Welcome to the Home Page for Einstein's Relativity

Fall, 2018
the class will run Monday, Wednesday and Friday 10:00 AM - 11:00 AM, in Room 184
and also a problem session on Monday, Physics 451-012 from 2:30 PM - 3:30 PM, in Room 184;
Office Hours: M, W, and F 11 AM - noon; Monday 1-2 PM
but I will always talk with a student in the class at any time I am found and free

Albert Einstein (1879 - 1955)

spacetime diagram
for two black holes
colliding to become one

Einstein with Tagore

General Relativity is often described as "the most beautiful physical theory ever invented."
Therefore, consider enrolling in this course, and we will discuss at least some of the reasons why this comment is thought to be true.

General Introduction

This class will provide an overview of both of Einstein's theories of relativity:
    special relativity, which describes the requirements on elementary physics placed by the experimental proofs that we live in a universe where the notions of time (temporal progression) and (3-dimensional) space must be combined to describe observations of our 4-dimensional universe, which we call spacetime. As well, it tells us that the distinction between these two notions is observer dependent!   
    and his theory of general relativity, which tells us how to understand the forces we describe as gravity, in our 4-dimensional spacetime
We will concentrate on the details involving Einstein's equations, black holes, and the gravitational waves which have been recently observed. Perhaps there will be time for a little discussion of cosmology?
This class will not completely prepare you for research in this area: it will be an overview with insufficient depth for that purpose.
     However, that is more likely than not exactly what you wanted anyway.

I assume you have a good foundation in standard undergraduate physics: classical mechanics, electromagnetism, and the usual sophomore-level special relativity.
Also you should have a mathematics background in calculus, differential equations, and linear algebra.
The mathematics of general relativity is differential geometry, but I am not assuming you have had any studies on that before, except for linear algebra.
Our discussions on special relativity will take you from the material in introductory physics to becoming familiar with the use of 4-vectors in spacetime and the use of Minkowski diagrams to better visualize what is the underlying physics.
Undergraduates should register for Phys. 480-001, while graduate students should register for Physics 581-001. Everyone will be involved in the same weekly lectures; however requirements for graduate students will be somewhat more demanding, particularly in that there will be some few special assignments only for them.
It would be very helpful for everyone to also register for the 1-hour per week problem session, which is graded CR/NC, Physics 451-012.
Various sorts of things will happen there, varying from students working through problems, perhaps assigned in advance, to my trying to explain some things that have been unclear before.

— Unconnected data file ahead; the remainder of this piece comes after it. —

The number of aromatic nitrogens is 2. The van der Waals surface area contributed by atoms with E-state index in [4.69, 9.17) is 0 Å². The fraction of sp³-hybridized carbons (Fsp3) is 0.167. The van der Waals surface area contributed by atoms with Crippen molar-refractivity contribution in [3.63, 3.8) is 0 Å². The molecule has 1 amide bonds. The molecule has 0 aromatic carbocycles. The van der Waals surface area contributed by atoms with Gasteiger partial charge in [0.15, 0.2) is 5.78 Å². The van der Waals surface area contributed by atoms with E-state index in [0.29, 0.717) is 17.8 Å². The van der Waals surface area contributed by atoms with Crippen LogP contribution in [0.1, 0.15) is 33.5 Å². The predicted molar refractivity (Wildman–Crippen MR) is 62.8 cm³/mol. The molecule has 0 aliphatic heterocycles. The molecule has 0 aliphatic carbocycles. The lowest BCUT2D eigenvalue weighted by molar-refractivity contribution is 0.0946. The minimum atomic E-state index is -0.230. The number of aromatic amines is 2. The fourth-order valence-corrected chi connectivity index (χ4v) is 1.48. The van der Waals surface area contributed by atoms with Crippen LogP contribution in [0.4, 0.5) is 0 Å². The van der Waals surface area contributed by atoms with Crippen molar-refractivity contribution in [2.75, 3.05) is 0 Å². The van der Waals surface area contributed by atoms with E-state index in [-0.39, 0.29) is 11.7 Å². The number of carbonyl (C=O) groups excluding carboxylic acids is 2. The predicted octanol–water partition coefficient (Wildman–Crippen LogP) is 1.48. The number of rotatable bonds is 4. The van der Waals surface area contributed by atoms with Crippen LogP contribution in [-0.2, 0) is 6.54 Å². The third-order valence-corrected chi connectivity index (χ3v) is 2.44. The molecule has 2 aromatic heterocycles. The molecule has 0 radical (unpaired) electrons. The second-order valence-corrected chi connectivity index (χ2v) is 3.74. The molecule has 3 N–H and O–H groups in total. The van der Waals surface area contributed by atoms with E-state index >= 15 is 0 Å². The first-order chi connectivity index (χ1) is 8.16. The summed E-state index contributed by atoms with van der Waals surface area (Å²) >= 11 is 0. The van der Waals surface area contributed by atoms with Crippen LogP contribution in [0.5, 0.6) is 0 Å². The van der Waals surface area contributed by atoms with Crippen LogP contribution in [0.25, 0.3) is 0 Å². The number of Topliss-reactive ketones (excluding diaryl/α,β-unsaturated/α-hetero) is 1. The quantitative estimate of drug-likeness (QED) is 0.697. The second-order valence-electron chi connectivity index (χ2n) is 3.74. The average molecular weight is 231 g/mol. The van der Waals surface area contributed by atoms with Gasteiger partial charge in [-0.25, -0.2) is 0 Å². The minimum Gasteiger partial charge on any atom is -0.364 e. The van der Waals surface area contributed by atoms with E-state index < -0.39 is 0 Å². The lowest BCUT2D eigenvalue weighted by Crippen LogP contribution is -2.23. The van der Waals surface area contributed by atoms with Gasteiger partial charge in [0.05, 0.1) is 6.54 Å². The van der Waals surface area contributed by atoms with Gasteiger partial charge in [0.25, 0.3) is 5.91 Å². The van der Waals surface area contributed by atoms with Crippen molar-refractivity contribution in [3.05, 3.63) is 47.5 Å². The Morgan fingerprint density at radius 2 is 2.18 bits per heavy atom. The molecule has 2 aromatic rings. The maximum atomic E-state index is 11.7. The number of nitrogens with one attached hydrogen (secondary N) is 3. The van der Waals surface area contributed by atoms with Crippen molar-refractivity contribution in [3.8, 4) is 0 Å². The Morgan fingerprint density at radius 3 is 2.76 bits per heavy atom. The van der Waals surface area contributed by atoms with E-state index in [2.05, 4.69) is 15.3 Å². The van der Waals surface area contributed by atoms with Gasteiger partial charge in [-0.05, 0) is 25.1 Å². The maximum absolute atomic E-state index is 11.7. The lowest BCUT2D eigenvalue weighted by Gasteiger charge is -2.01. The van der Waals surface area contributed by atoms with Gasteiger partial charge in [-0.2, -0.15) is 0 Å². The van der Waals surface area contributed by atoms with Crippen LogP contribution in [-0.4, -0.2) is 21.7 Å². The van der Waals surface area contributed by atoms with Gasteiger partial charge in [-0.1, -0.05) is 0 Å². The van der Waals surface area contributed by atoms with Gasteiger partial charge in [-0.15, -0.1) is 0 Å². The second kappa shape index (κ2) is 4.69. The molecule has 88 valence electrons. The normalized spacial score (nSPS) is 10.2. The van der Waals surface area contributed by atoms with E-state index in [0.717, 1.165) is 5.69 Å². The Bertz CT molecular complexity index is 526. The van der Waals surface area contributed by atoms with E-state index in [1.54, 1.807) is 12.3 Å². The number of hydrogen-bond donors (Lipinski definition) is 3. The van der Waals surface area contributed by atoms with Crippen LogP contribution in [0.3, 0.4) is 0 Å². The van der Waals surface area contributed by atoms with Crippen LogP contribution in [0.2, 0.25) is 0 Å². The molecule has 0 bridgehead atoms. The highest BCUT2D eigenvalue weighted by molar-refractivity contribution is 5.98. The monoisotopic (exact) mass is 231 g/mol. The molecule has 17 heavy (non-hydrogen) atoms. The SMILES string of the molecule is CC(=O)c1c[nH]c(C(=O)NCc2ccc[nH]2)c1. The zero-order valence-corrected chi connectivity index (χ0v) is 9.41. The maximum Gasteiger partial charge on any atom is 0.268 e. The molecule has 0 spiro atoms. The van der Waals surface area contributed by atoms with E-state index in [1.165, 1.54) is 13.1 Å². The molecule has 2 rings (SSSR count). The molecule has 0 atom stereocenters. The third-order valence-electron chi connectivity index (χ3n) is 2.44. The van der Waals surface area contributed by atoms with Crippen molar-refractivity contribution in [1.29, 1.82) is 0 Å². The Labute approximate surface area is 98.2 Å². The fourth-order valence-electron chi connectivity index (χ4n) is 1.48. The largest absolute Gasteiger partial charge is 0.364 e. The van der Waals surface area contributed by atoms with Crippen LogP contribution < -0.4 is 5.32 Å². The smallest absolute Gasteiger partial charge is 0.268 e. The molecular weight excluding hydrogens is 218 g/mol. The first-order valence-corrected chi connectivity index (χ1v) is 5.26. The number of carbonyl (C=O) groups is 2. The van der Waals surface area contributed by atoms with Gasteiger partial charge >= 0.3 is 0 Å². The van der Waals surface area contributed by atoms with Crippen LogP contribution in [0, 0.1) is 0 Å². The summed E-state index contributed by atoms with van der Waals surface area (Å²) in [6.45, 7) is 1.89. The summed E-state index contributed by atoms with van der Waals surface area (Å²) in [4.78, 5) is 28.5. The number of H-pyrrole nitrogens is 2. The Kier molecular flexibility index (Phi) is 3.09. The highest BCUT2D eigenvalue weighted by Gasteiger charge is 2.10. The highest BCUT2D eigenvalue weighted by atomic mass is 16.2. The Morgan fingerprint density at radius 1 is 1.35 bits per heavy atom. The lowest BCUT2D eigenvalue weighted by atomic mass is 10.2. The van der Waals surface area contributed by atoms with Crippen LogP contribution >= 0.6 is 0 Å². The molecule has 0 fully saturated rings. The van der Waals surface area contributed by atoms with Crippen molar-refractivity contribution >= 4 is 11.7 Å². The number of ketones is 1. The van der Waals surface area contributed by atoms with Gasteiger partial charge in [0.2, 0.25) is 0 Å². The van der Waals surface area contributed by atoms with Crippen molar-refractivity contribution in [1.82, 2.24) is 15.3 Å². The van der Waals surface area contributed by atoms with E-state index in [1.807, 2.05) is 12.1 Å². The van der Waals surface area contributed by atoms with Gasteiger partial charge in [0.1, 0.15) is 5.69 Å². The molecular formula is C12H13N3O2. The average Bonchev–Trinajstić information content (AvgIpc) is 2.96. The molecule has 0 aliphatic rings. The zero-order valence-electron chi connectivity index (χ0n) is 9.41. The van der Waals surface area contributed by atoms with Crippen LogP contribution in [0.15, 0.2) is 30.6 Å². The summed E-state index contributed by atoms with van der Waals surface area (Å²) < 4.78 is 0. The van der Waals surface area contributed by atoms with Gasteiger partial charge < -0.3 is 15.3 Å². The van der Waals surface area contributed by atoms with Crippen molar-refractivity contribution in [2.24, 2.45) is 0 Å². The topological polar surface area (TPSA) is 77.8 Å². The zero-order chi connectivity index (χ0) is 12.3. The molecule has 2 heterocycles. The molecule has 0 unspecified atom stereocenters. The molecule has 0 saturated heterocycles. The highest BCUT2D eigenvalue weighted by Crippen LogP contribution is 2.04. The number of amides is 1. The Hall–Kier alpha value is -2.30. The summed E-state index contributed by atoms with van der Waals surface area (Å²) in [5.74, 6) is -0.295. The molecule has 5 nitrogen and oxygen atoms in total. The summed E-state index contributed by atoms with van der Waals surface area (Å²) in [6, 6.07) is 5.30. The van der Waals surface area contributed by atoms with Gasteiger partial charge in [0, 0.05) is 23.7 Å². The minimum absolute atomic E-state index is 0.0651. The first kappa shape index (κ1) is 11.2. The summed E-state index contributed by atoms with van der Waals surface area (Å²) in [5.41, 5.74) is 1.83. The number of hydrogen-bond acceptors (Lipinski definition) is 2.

Textbooks and Syllabus:

  • This is the first time an attempt to teach all of Einstein's relativity theories to both undergraduate and graduate students, simultanously, has been tried at UNM. Therefore we all, together, will be making some attempts to create it as we go along, with my own leadership!
    I will be creating a general Syllabus for the course presented at this link, but it will be being posted as we go along. We will surely begin with the 4-dimensional approach to special relativity, and proceed onward.
  • I do believe that it is useful to have a printed textbook, and possibly several for this sort of a course that is actually an overview of several (related) subjects.
    Therefore, I have asked the bookstore to provide for sale Thomas Moore's book, A General Relativity Workbook, published by University Science Books.
    I have studied this text, and believe that his approach might well be a good one to follow, although I will include some of my own pdf-handouts as well.
    "I will indeed follow the order in this book, although perhaps loosely, including my own handouts as I deem useful. You will certainly need to acquire a copy and work through it thoughtfully, attempting to follow his approach as a work book. This definitely includes filling in the so-called "Boxes" that he provides liberally.
    My own handouts will be accessible from this website.
  • Thomas Moore's book has an introduction, and 38 additional chapters. He suggests that one could consider those on Gravitational Waves, Cosmology, and Spinning Black Holes as possibly optional, and says that he typically covers one chapter each lecture period. Of these last 3 optional ones, I have mentioned them just above in the order that I see as most important for our course; i.e., Grav. Waves first, Cosmology second, etc.
    Given the recent observations of gravitational waves, I feel we should aim toward understanding them as much as, and as soon as, possible!
    We will have 45 meetings; therefore I hope to follow Moore's approach, ordering of topics, and speed, although the speed will definitely depend on the students in the class.
    We will often have discussions during the weekly problem session, as to how and where to go.
  • Lastly, there are a great many textbooks discussing both special and general relativity. Over many years I have personally used several different ones as textbooks for classes on this material. All are of course reasonably different from each other; therefore, I strongly encourage you to consider several of them, at least briefly, in an attempt to find a writer who presents things in a way consistent with your own way of thinking.
    It is certainly important to be reading, and questioning, from more than one presentation of the material!
  • Since reading from many different points of view is a very good thing, I have also appended two different lists.
  • As already stated, I will be following the text and also the handouts of my own creation, presented as pdf-files on this website, which should be read, at least more or less, in the order listed below.